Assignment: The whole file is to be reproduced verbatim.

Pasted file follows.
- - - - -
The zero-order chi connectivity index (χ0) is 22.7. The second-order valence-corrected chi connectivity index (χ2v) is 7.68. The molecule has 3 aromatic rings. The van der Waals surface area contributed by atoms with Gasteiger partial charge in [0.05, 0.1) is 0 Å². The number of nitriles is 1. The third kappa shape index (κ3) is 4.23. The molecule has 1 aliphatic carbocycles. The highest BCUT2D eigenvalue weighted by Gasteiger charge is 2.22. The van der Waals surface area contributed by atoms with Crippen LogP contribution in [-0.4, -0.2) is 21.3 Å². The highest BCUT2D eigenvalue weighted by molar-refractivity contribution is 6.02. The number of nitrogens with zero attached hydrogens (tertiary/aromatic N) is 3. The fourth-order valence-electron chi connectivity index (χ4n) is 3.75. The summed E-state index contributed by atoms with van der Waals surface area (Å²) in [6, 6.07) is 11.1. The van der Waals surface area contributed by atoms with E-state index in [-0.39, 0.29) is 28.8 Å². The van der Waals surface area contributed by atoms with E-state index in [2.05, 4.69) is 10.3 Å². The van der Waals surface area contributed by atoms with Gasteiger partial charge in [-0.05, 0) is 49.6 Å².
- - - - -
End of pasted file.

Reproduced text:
The zero-order chi connectivity index (χ0) is 22.7. The second-order valence-corrected chi connectivity index (χ2v) is 7.68. The molecule has 3 aromatic rings. The van der Waals surface area contributed by atoms with Gasteiger partial charge in [0.05, 0.1) is 0 Å². The number of nitriles is 1. The third kappa shape index (κ3) is 4.23. The molecule has 1 aliphatic carbocycles. The highest BCUT2D eigenvalue weighted by Gasteiger charge is 2.22. The van der Waals surface area contributed by atoms with Crippen LogP contribution in [-0.4, -0.2) is 21.3 Å². The highest BCUT2D eigenvalue weighted by molar-refractivity contribution is 6.02. The number of nitrogens with zero attached hydrogens (tertiary/aromatic N) is 3. The fourth-order valence-electron chi connectivity index (χ4n) is 3.75. The summed E-state index contributed by atoms with van der Waals surface area (Å²) in [6, 6.07) is 11.1. The van der Waals surface area contributed by atoms with E-state index in [-0.39, 0.29) is 28.8 Å². The van der Waals surface area contributed by atoms with E-state index in [2.05, 4.69) is 10.3 Å². The van der Waals surface area contributed by atoms with Gasteiger partial charge in [-0.05, 0) is 49.6 Å².